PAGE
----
North Korea Says U.S. Trying to Overthrow Kim Jong Un by Attacking His Sports Legacy

North Korean leader Kim Jong Un visits a newly built sports goods factory in Pyongyang in this undated photo released by North Korea's Korean Central News Agency on June 2, 2016. KCNA/REUTERS

North Korea claims to have identified the latest U.S. plot to bring down its self-proclaimed socialist paradise—a vicious assault on the reclusive, militarized state's supreme sports legacy.

Following a fresh round of harsh U.S. sanctions against North Korea and its nuclear weapons program, Pyongyang's official Korean Central News Agency (KCNA) carried a statement attributed to the National Sports Guidance Committee in which the government body accused Washington of "stretching its tentacles deep into the area of sports" in an effort to undermine the country's culture and ideology. The committee argued that the U.S. should leave sports out of politics, and condemned its decision to reportedly include sports equipment in the latest trade restrictions imposed on North Korea.

Related: U.S. tried to kill North Korea's Kim Jong Un in May, according to North Korea

"Sports activities that promote friendship among peoples of the world and development of human civilization should not be abused in any case for sinister political purposes," a spokesperson for the National Sports Guidance Committee said in the statement.

"However, the heinous sanctions targeting the sports area of the DPRK, which the U.S. pursues by instigating its vassal forces, are an act that destroys modern civilization while seeking to overthrow the DPRK's ideology and system and completely shut out our people from enjoying proper cultural life," it added, using an abbreviation for the country's official title, the Democratic People's Republic of Korea.

North Korean leader Kim Jong Un visits a newly built sports goods factory in Pyongyang in this undated photo released by North Korea's Korean Central News Agency on June 2, 2016. Like his predecessors, Kim has placed high value in his country's sports and international competitions, perhaps North Korea's greatest link to the outside word. KCNA/REUTERS

The committee blamed U.S. pressure for recent delays that forced a North Korea-Thailand soccer game slated to be held in North Korea to move to Thailand. It also blamed U.S. interference for the International Judo Federation's decision in April to move the 2017 World Junior Judo Championship to Croatia from North Korea and the International Weightlifting Federation's decision earlier this month to relocate the 2018 IWF Junior World Championships to Uzbekistan from North Korea.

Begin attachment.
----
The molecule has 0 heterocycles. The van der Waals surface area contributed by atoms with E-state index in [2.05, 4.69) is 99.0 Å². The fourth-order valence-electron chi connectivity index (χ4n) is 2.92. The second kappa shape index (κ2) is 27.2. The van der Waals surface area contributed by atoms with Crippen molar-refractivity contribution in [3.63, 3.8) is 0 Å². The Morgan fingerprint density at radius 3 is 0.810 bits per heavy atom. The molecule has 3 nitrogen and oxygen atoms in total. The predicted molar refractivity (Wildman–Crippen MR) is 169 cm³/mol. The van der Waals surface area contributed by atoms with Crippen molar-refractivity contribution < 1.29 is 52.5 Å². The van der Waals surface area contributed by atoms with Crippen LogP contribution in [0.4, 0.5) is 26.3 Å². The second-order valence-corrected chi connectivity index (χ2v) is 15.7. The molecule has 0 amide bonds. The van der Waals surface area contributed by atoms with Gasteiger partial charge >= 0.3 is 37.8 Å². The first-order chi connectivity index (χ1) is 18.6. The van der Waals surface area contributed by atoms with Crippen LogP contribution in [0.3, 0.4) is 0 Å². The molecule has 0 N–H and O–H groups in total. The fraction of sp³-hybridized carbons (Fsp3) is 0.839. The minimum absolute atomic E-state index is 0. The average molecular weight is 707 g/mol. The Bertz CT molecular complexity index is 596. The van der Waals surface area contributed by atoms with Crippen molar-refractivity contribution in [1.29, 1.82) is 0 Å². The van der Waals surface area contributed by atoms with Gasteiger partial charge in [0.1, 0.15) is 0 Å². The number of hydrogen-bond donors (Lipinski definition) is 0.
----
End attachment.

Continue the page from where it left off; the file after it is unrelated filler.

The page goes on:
The state-run sports body also blasted the U.S.-led campaign to isolate North Korea over its nuclear and ballistic missile program after Australia refused to allow North Korea's under-19 soccer team into the country for an Asian Football Confederation championship qualifying match scheduled for next month, citing Pyongyang's weapons of mass destruction. North Korea argues its development of a nuclear and ballistic stockpile is necessary to prevent an invasion, but the U.S. and many other nations refute this stance.

In addition to boosting its military prowess, North Korea has invested a sizable amount of its limited resources in its national sports teams, including the construction of the world's largest stadium, Rungrado 1st of May Stadium, in 1989. International sports competitions offer North Korea a chance to show off its athletic achievements on a global stage and mark a rare form of interaction between the notoriously secretive state and the outside world.

North Korea's young leader, Kim Jong Un, is believed to have a particular affinity for basketball. The millennial supreme leader's love for the sport first made headlines in February 2013, when he unexpectedly met with former NBA star Dennis Rodman and the Harlem Globetrotters during a trip arranged by Vice News. Rodman, who called Kim a "friend for life," has since made additional trips to North Korea in order to both promote peace and improve the country's basketball team.

Ri Se Gwang of North Korea celebrates after receiving the gold medal for men's artistic vault at the 2016 Summer Olympics, August 15, 2016, in Rio de Janeiro. North Korea argues U.S. opposition to North Korea's nuclear program shouldn't damage its import sports equipment or participate in competitions abroad. Marko Djuric/Reuters

While South Korean media alleged its northern rival published educational materials claiming Kim learned to drive at the age of 9 and was winning yacht races when he was 9, according to The Telegraph, even these feats would pale in comparison to his father's supposed sports legacy.

Kim Jong Il, who himself inherited the position from his father in 1994 and led until his death in 2011, was said by state-run media to have bowled a perfect 300 during his first game at Pyongyang Lanes and to have sunk five holes-in-one and to have finished 38 under par during his first crack at golf at the 7,700-yard Pyongyang Golf Course, according to The New York Times. Some reports put the number as high as 11 holes-in-one, which would make the late North Korean leader the greatest golfer in history.

Kim Jong Il shared his son's interest in basketball and famously received a ball signed by NBA icon Michael Jordan during a visit from then-Secretary of State Madeleine Albright in 2000.